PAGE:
So have we seen yet another Labour stealth tax grab? The more astute pundits studying the Chancellor's Pe-Budget Report reckon we have.
David Bradshaw, tax partner at Baker Tilly's Birmingham office, commented: "This looks to be a tax raising Report."
And Yorkshire Bank chief economist Tom Vosa said of Gordon Brown's twists and turns: "It will leave businesses to bear the brunt of funding his pay-outs to the public and plugging the gaps left by his missed forecasts.
"With the household sector under strain, it seems the Government was in no mood to increase revenues by taxing the public and so it has chosen business instead."
Perhaps the most controversial new move is the property windfall tax - affecting those who sell development land at a profit after obtaining planning permission.
The Government plans to earmark the tax revenue to invest in new homes and their supporting infrastructure.
A neat wheeze but could it backfire?
RICS West Midlands certainly believes it will hold back development. But is it unworkable?
British Retail Consortium director general, Kevin Hawkins, said: "Planning gain supplements will be a significant barrier to growth in the economy. The Government has failed to take advice from industry experts and has now announced a public consultation, which is clearly not needed as the entire industry has already stated that a PGS will compromise the viability of development in the UK.
"Previous governments have tried on a numerous occasions to implement PGS but without any success."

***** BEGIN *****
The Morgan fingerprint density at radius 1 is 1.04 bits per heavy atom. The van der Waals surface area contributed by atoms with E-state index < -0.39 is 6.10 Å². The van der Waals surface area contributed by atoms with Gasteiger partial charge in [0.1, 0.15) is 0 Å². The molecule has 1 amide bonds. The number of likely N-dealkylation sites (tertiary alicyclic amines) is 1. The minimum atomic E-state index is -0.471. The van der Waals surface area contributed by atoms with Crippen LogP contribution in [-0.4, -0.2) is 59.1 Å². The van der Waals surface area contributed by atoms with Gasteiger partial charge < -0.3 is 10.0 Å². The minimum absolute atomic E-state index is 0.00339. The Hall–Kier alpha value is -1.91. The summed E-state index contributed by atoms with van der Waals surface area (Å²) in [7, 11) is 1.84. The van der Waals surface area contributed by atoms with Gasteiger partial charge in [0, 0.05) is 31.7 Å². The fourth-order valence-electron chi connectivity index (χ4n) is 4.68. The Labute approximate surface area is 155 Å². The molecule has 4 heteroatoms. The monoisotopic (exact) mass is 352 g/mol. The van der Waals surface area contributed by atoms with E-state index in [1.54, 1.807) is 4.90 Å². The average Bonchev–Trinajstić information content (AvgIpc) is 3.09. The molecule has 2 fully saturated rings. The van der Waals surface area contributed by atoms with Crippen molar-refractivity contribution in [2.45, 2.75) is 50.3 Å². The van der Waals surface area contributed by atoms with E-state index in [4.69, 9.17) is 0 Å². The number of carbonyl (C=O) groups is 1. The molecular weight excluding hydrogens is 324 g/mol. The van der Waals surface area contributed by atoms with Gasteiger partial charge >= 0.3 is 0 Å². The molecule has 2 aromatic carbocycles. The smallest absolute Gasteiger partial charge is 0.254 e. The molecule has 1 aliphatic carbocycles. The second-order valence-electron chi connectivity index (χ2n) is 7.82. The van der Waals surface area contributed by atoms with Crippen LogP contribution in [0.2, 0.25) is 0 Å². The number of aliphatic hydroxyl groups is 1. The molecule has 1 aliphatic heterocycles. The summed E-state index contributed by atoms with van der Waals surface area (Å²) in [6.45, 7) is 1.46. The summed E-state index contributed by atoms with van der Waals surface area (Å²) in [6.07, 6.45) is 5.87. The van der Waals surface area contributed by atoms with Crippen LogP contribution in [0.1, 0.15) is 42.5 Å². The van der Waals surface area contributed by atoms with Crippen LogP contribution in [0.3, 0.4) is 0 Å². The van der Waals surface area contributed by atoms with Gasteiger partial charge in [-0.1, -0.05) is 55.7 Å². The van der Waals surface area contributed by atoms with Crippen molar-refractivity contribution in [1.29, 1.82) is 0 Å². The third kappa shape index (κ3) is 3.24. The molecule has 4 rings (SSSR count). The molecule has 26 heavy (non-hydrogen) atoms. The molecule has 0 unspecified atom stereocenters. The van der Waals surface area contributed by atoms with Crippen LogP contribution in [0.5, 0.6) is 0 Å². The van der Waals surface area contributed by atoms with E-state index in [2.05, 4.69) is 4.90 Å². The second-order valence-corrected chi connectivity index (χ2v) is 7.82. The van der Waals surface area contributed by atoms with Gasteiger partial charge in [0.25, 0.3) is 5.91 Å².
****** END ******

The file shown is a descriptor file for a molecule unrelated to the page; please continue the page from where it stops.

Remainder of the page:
But the biggest snatch of the day was on North Sea oil - doubling the supplementary charge.
When will governments understand that oil multinationals simply pick up their ball and go somewhere else.
Kevin Honey, Birmingham-based tax partner at Ernst & Young, said of Mr Brown: "He spent a lot of time talking about winter warmers for pensioners, which is a good thing, but the small print shows that the supplementary charge on North Sea oil will raise an extra £2 billion in 2006-07. That's the real winter warmer for Gordon."
Anti-tax avoidance measures should pull in more cash - start checking your inheritance tax dodges for starters.
And easiest hit of all was dormant bank accounts.
Eric Williams, head of tax at Grant Thornton in Birmingham, warned: "It is difficult not to see the dormant monies which end up funding community projects as proposed by the Chancellor effectively replacing what would otherwise be Government funding and in this sense these proposals can be seen as yet another stealth tax."
And no bonanza on Self Invested Personal Pension Schemes.
Mr Williams cautioned: "The Chancellor has done a serious bit of back pedaling. It has been suggested that residential property such as second homes and buy-to-let property could be used for a SIPP, but this has now been clearly prohibited along with a range of other assets such as wine."
Another good reason not to toast Mr Brown.